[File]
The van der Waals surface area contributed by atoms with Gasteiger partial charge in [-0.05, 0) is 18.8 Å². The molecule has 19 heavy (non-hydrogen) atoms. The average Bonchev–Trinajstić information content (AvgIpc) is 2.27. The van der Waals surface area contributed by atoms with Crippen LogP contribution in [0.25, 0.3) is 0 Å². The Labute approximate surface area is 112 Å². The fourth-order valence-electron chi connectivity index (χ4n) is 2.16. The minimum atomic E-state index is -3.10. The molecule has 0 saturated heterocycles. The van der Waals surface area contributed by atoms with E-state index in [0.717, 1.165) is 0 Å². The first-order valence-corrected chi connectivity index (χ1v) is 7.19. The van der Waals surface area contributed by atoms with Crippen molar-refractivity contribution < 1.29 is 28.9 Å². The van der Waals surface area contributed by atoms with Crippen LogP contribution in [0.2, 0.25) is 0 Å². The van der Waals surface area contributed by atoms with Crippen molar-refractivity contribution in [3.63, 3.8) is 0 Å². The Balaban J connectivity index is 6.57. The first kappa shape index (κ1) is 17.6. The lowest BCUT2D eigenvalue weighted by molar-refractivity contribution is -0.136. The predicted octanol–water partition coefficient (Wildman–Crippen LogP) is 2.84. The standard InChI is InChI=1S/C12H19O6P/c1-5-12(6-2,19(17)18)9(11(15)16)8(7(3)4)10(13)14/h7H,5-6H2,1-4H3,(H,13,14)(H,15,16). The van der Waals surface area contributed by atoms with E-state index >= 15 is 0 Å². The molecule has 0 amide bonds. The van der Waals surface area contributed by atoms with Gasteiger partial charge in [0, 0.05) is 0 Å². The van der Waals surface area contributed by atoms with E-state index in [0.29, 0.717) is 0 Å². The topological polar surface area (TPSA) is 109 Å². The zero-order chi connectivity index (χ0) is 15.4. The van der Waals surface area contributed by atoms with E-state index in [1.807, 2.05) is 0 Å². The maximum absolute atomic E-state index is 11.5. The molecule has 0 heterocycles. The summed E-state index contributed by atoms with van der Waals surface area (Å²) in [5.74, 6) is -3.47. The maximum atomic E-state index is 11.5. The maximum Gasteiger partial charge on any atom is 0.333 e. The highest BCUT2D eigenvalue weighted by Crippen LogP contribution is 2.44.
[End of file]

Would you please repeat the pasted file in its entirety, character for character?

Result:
The van der Waals surface area contributed by atoms with Gasteiger partial charge in [-0.05, 0) is 18.8 Å². The molecule has 19 heavy (non-hydrogen) atoms. The average Bonchev–Trinajstić information content (AvgIpc) is 2.27. The van der Waals surface area contributed by atoms with Crippen LogP contribution in [0.25, 0.3) is 0 Å². The Labute approximate surface area is 112 Å². The fourth-order valence-electron chi connectivity index (χ4n) is 2.16. The minimum atomic E-state index is -3.10. The molecule has 0 saturated heterocycles. The van der Waals surface area contributed by atoms with E-state index in [0.717, 1.165) is 0 Å². The first-order valence-corrected chi connectivity index (χ1v) is 7.19. The van der Waals surface area contributed by atoms with Crippen molar-refractivity contribution < 1.29 is 28.9 Å². The van der Waals surface area contributed by atoms with Crippen LogP contribution in [0.2, 0.25) is 0 Å². The van der Waals surface area contributed by atoms with Crippen molar-refractivity contribution in [3.63, 3.8) is 0 Å². The Balaban J connectivity index is 6.57. The first kappa shape index (κ1) is 17.6. The lowest BCUT2D eigenvalue weighted by molar-refractivity contribution is -0.136. The predicted octanol–water partition coefficient (Wildman–Crippen LogP) is 2.84. The standard InChI is InChI=1S/C12H19O6P/c1-5-12(6-2,19(17)18)9(11(15)16)8(7(3)4)10(13)14/h7H,5-6H2,1-4H3,(H,13,14)(H,15,16). The van der Waals surface area contributed by atoms with E-state index >= 15 is 0 Å². The molecule has 0 amide bonds. The van der Waals surface area contributed by atoms with Gasteiger partial charge in [0, 0.05) is 0 Å². The van der Waals surface area contributed by atoms with E-state index in [0.29, 0.717) is 0 Å². The topological polar surface area (TPSA) is 109 Å². The zero-order chi connectivity index (χ0) is 15.4. The van der Waals surface area contributed by atoms with E-state index in [1.807, 2.05) is 0 Å². The maximum absolute atomic E-state index is 11.5. The molecule has 0 heterocycles. The summed E-state index contributed by atoms with van der Waals surface area (Å²) in [5.74, 6) is -3.47. The maximum atomic E-state index is 11.5. The maximum Gasteiger partial charge on any atom is 0.333 e. The highest BCUT2D eigenvalue weighted by Crippen LogP contribution is 2.44.